A lessee who lease goods “primarily for a personal, family, or household purpose.”
Total lease payments that are less than $25,000 [UCC 2A103(1)(e)].
C. FINANCE LEASES
Under Article 2A, unlike ordinary contract law, a lessee’s obligations under a commercial finance
lease are irrevocable and independent from the financer’s obligations [UCC 2A407].
ENHANCING YOUR LECTURE
  FINANCE LEASES AND
THE “HELL OR HIGH WATER PAYMENT TERM
 
As mentioned, in a finance lease, the lessee is obligated to pay the lessor, or financer, no matter what,
oras some say—come hell or high water. Typically, this “hell or high water” payment obligation is specified
in the lease agreement. For example, in one finance lease, a provision stated that the lessee could not
“withhold, set off, or reduce such payments for any reason.” Yet what if a lessee arranges to lease equipment
under a finance lease and the equipment turns out to be defective? Must the lessee still make the payments?
CHAPTER 20: THE FORMATION OF SALES AND LEASE CONTRACTS 5
or performance of the leased equipment.”a
THE BOTTOM LINE
The fact that ATIC was obligated to make the lease payments regardless of the condition of the
equipment does not mean that ATIC was without a remedy. As the court noted in this case, “ATIC has raised
triable issues of fact [issues that could go to trial] as to its equipment problems, but . . . they are properly
brought only against the manufacturer,” not against the lessor (Siemens).
III. The Formation of Sales and Lease Contracts
The following sections summarize how the UCC changes the effect of the common law of contracts.
A. OFFER
1. Open Terms
A sales or lease contract will not fail for indefiniteness even if one or more terms are left open, as
long as
The parties intended to make a contract.
There is a reasonably certain basis for the court to grant an appropriate remedy [UCC 2
204(3), 2A204((3)].
a. Open Price Term
If the parties have not included a price term, a court will set a reasonable price at the time for
b. Open Payment Term
If the payment is not specified, payment is due at the time and place at which the buyer will
receive the goods [UCC 2310(a)].
c. Open Delivery Term
d. Duration of an Ongoing Contract
If unspecified successive performances are due, either party can terminate the relationship on
reasonable notice [UCC 2309(2), (3)].
e. Options and Cooperation with Regard to Performance
6 UNIT FOUR: DOMESTIC AND INTERNATIONAL SALES AND LEASE CONTRACTS
f. Open Quantity Terms
If the quantity term is left open, a court will have no basis for determining a remedy [UCC 2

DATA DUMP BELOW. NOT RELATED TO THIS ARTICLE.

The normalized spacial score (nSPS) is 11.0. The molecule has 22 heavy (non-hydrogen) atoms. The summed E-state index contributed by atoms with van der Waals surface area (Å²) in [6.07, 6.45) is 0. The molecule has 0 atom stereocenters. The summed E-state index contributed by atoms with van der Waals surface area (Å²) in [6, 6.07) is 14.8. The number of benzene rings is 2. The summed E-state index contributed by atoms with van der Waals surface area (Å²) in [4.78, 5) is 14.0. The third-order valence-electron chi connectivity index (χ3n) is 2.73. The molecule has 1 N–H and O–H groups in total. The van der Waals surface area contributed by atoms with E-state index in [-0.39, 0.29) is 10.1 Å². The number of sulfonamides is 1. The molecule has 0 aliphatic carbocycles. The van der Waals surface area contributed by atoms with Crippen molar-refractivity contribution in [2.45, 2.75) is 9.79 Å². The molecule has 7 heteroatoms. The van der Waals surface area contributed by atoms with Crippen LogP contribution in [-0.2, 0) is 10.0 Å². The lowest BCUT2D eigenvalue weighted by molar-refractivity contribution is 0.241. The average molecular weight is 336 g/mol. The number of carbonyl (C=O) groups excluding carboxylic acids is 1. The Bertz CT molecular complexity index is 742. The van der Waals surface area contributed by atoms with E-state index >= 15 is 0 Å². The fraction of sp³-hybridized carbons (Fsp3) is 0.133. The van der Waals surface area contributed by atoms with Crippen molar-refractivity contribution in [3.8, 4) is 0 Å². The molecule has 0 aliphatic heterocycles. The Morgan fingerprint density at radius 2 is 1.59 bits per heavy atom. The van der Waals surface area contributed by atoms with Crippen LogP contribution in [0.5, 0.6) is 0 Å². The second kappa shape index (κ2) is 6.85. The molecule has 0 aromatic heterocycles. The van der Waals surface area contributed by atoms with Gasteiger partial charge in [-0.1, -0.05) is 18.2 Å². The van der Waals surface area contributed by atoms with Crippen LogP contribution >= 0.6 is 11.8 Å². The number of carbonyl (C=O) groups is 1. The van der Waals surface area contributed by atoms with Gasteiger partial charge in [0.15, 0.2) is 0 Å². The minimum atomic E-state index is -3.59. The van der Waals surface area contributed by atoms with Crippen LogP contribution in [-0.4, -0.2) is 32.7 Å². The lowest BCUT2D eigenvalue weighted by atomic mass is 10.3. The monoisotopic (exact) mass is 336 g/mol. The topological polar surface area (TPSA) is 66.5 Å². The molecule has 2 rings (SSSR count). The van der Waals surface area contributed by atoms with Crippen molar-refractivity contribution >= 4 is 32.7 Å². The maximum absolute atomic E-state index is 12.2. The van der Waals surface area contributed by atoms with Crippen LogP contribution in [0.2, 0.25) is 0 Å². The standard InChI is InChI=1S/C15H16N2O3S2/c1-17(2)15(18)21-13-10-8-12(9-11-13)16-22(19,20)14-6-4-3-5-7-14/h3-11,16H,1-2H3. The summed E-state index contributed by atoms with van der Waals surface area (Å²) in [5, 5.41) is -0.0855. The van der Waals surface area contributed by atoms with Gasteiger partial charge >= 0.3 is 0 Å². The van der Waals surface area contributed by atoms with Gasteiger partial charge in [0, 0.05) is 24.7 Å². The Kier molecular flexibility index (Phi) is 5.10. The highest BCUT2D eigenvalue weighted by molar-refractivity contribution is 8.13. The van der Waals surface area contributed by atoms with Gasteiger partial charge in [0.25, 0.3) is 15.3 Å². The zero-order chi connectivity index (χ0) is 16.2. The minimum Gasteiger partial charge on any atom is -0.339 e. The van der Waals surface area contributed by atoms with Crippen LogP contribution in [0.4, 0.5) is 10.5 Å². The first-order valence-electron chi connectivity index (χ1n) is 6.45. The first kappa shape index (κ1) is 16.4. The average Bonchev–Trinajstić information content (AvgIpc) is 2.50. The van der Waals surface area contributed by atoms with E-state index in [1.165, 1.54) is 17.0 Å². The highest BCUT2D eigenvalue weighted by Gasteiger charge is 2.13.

306].
1) Requirements Contracts
Requirements contracts are exceptionsthe quantity is the amount that occurs during a
normal production year, and the actual quantity cannot be unreasonably disproportionate.
2) Output Contracts
Output contracts are also exceptions.
2. Merchant’s Firm Offer
a. When a Merchant’s Firm Offer Arises
This arises when a merchant gives assurances that an offer will remain open. The offer is
b. Requirements for Firm Offer
The offer must be written and be signed by the offeror.
B. ACCEPTANCE
Acceptance may be by a prompt shipment of goods or a promise to ship [UCC 2206(1)(b)]. A shipment
of nonconforming goods is both an acceptance and a breach, unless the seller seasonably notifies the
buyer that the nonconforming shipment does not constitute an acceptance and is offered only as an
accommodation.
1. Communication of Acceptance
2. Additional Terms
If an offeree’s response indicates a definite acceptance, a contract is formed, even if the ac-
ceptance includes terms in addition to or different from the offer [UCC 2207(1)].
a. Rules When One Party or Both Parties Are Nonmerchants
If the modifications are not conditional, and one of the parties is a merchant, the contract is
formed according to the terms of the original offer.
b. Rules When Both Parties Are Merchants
If the modifications are not conditional, and both parties are merchants, the additional terms
CHAPTER 20: THE FORMATION OF SALES AND LEASE CONTRACTS 7
CASE SYNOPSIS
Case 20.1: C. Mahendra (N.Y.), LLC v. National Gold & Diamond Center, Inc.
C. Mahendra (N.Y.), LLC, is a New York wholesaler of loose diamonds. National Gold & Diamond Center,
Inc., is a California seller of jewelry. Over a ten-year period, National placed orders, totaling millions of dollars,
with Mahendra by phoning and negotiating the terms. Mahendra shipped diamonds “on memorandum” for
National to examine and decide whether to keep. Mahendra then sent invoices for the selected diamonds.
Both the memoranda and invoices stated, “You consent to the exclusive jurisdiction of the * * * courts
..................................................................................................................................................
Notes and Questions
In allowing a party to condition its acceptance on additional terms, does contract law make
negotiations more or less efficient? Explain your answer. Conditional acceptances make negotiations
more efficient because they allow the parties to reach an agreement more quickly. A conditional acceptance
acts as a counteroffer. Thus, to reach an agreement, the original offeror need only accept the terms of the
conditional acceptance. That requires one less step than making another offer and then waiting for it to be
accepted.
Why would a business like Mahendra want its purchase orders to include terms such as those at
issue in this case? Why would a business like National want to exclude such terms? A business would
want such terms included in a purchase order so that if the order were canceled, or unpaid, or any other